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Migraine Is Not Who I am

Migraine Is Not Who I am

It’s week three. I can tell what kind of day it’s going to be by the the ringing in my ears. The louder the ringing, the worse I’ll feel. Right now it’s loud…like the feedback through a sound system that makes you wince. Except it doesn’t stop. Like Seinfeld’s Uncle Leo, I want to scream: “Would somebody answer that damn phone.”

I have a low-grade headache, too. Along with some vertigo, some nausea, and the aforementioned tinnitus, I have migraine brain, the muddy thinking that seems to keep me wondering what I missed. An appointment? To chart a patient? Where I parked my car? I’m missing something, and it’s starting to really annoy me.

I’m having a hard time separating myself from my symptoms. I know I am missing something, and it’s taken all this time, but I have figured out what that is.

I am missing me.

Somewhere I crossed a line between having a migraine and being a victim of it. I am beginning to believe that this is who I am rather than how I feel. I became my symptoms. Now I cannot separate the me from the migraine.

I’m perplexed and pissed. Not as much by the symptoms—they will pass—but by my identification with them. If there were a 12-step recovery group for migraineurs, I’d qualify: My name is Bill and I am a migraineur. That thought quickly turns the feedback in my ears turns to sounds of screeching tires. I really want to hit the brakes on that.

How I relate to my symptoms is tricky. Part of me believes that you gotta name it to tame it. Staying with the 12-step program example, recovery from all manner of chemical and behavioral addictions begins with self identification and disease identification. My name is _____ and I am a _____.  In those terms, the line between who I am and what I have becomes blurred. That tightrope between self-identity and disease-identity is necessary to negotiate the first steps toward recovery. But I shudder to think it applies to my migraine.

My self-identity and my migraine-identity are a pernicious pair. I don’t want to identify with my migraine. I want to detach from it. I want to stand aside let the symptoms blow by me. I want to sip coffee and casually observe my symptoms as if they are not really mine…or at least as if they are not me. I want to stare down my migraine and not see my face on it.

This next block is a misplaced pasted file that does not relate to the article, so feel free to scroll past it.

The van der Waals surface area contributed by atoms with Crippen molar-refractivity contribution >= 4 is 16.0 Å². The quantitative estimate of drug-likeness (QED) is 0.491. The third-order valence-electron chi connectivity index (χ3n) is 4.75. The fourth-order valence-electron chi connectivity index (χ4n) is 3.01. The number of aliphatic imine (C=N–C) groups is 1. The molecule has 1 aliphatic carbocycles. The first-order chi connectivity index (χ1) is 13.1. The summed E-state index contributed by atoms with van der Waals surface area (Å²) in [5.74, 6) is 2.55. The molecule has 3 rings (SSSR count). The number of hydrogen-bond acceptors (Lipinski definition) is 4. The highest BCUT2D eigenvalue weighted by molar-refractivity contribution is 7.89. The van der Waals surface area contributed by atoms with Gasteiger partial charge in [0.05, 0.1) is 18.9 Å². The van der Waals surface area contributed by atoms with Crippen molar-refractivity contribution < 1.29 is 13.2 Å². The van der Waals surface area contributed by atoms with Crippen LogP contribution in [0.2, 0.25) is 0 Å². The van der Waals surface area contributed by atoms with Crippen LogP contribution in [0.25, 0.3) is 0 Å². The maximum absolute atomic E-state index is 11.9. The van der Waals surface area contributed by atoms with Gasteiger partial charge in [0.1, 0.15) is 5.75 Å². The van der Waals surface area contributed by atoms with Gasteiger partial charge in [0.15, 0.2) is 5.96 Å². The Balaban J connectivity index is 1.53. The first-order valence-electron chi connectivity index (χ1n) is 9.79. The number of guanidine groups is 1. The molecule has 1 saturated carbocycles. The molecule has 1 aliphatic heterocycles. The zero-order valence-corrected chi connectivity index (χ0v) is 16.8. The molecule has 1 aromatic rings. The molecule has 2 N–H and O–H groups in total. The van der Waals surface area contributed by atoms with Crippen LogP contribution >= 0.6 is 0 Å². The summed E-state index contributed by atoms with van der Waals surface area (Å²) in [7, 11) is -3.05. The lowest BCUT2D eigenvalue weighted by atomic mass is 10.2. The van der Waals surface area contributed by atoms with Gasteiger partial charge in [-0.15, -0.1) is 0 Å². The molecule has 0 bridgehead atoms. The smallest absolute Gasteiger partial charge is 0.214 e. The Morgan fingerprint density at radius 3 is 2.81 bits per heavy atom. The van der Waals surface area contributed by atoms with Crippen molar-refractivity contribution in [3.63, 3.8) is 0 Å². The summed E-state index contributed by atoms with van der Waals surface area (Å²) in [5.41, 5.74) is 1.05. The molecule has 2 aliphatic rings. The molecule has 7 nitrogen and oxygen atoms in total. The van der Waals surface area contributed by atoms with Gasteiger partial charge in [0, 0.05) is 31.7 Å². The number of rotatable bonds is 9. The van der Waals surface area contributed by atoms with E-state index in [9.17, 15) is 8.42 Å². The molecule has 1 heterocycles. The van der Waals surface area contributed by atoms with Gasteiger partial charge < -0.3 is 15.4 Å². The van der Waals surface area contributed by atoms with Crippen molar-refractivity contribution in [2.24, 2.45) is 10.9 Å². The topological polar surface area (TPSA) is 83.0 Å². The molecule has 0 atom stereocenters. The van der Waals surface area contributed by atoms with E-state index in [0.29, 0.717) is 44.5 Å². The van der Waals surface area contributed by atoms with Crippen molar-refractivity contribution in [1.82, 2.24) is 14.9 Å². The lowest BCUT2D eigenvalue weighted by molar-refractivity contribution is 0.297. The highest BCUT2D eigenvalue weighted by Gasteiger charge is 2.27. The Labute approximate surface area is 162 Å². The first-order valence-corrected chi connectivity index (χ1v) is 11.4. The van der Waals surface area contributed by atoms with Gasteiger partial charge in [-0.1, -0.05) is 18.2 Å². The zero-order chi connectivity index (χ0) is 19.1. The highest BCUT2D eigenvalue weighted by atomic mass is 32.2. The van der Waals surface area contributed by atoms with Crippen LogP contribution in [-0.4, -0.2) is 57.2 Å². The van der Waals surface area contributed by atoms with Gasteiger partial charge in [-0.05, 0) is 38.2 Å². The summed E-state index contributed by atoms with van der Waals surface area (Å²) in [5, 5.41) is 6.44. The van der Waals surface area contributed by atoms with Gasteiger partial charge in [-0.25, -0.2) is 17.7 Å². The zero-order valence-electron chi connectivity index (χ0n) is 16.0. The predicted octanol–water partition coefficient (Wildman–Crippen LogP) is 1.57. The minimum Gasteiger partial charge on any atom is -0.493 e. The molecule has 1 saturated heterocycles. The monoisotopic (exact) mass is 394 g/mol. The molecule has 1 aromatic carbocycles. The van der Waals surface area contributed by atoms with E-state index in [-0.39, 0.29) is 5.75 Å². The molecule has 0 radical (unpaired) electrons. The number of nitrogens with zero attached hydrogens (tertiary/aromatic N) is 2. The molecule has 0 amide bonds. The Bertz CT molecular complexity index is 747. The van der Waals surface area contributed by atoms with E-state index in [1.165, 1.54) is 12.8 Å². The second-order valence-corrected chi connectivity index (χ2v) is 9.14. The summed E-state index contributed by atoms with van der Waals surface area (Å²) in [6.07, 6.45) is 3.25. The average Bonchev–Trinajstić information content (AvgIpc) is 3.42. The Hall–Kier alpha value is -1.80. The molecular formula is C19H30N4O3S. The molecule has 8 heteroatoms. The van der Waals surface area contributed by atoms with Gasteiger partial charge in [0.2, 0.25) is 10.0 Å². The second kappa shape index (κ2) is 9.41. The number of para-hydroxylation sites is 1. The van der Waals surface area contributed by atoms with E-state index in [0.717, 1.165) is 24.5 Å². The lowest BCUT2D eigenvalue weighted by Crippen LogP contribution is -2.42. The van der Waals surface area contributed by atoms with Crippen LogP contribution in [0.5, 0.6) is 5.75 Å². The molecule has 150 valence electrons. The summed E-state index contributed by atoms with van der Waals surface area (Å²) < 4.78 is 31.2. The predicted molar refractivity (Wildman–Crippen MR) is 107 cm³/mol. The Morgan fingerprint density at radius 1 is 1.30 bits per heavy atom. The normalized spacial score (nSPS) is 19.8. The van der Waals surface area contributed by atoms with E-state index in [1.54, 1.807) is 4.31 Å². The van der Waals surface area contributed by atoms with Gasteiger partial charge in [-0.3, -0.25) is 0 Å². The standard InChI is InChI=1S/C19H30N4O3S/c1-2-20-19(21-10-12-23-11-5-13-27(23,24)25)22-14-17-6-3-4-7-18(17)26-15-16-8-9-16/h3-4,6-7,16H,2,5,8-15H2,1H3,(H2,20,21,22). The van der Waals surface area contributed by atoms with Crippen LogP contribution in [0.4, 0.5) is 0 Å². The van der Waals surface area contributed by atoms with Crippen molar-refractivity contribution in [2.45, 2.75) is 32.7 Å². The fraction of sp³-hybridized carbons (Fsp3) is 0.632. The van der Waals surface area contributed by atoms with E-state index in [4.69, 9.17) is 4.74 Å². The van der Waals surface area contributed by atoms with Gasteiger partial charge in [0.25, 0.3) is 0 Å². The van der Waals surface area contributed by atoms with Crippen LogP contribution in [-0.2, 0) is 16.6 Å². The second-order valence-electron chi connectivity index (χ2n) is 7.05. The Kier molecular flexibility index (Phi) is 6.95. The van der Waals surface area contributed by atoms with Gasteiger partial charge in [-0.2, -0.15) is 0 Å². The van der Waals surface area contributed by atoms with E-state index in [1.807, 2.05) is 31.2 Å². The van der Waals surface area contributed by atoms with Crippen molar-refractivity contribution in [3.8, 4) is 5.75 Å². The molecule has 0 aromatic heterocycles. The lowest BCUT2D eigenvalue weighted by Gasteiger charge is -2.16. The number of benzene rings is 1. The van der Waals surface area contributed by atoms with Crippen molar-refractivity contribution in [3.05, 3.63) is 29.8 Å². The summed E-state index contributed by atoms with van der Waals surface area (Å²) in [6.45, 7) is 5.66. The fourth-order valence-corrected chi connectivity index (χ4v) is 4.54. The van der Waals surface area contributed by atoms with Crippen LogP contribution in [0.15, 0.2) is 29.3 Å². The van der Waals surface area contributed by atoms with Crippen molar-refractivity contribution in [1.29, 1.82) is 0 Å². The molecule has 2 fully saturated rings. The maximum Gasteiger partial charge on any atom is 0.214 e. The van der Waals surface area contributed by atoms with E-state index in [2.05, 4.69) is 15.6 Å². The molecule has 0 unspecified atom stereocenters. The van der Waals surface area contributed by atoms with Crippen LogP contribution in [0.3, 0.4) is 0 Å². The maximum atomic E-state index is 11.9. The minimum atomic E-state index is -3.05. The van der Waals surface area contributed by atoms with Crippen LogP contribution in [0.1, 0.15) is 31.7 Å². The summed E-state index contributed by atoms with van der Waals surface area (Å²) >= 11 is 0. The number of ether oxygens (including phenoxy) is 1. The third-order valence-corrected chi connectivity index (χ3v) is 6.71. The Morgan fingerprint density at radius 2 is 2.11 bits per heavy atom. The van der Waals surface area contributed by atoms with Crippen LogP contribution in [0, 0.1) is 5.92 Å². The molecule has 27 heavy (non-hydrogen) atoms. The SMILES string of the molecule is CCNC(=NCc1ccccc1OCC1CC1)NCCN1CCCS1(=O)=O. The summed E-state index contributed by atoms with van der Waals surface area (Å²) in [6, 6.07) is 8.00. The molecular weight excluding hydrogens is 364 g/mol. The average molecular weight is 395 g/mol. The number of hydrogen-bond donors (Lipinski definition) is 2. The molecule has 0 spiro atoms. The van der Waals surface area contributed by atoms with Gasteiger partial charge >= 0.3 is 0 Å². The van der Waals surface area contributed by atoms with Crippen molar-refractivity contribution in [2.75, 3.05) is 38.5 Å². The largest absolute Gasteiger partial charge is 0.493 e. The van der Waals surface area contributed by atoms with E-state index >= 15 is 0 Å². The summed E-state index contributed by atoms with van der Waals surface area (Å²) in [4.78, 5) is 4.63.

The bad news? It’s week three, and I’m a little loopy and snippy. (And remember, my brain is behind the curve; I was probably snippy mid-way through week one.)

The good news? This is temporary. I have been through this before. It passes. As I have reflected on this episode, using my muddy migraine brain to sort through the data, I hold tight to that knowledge—this will pass.

There’s more good news. In telling this story, a few things bubble up through the experience. First, migraines are messy. I feel more than sick. I feel angry, tired, discouraged, ashamed, guilty… I hear more than ringing. I hear self-doubt, hopelessness, inadequacy…


Second, I feel better now. Not because the ringing is gone. Or the vertigo or nausea. Or the anger and self-doubt. But because I can read over this story and observe my migraine. That’s what I really want. I want to detach. And there it is in black and white. My symptoms, my feelings, my mental machinations. Having written them out I can now read them more objectively. Having shared them with you, they make less mess.

That’s what community can create. It works in 12-step recovery. My name is _____ and I am a _____. That isn’t said in a vacuum. It is shared in meetings. If it works there, it can work here. is a community.

There is more to the migraine than the mess. This community makes that clear. There is the idea that somebody, somewhere can relate to this experience. That together, we can put this migraine thing into proper perspective. That we might make a miserable migraine into a meaningful moment.

My meaningful moment? Knowing this is not who I am and sharing that with you. Talking about my migraines, and all the craziness that accompanies them, has taken some of the messy-ness out of this episode. That rings loudly enough to squelch the feedback.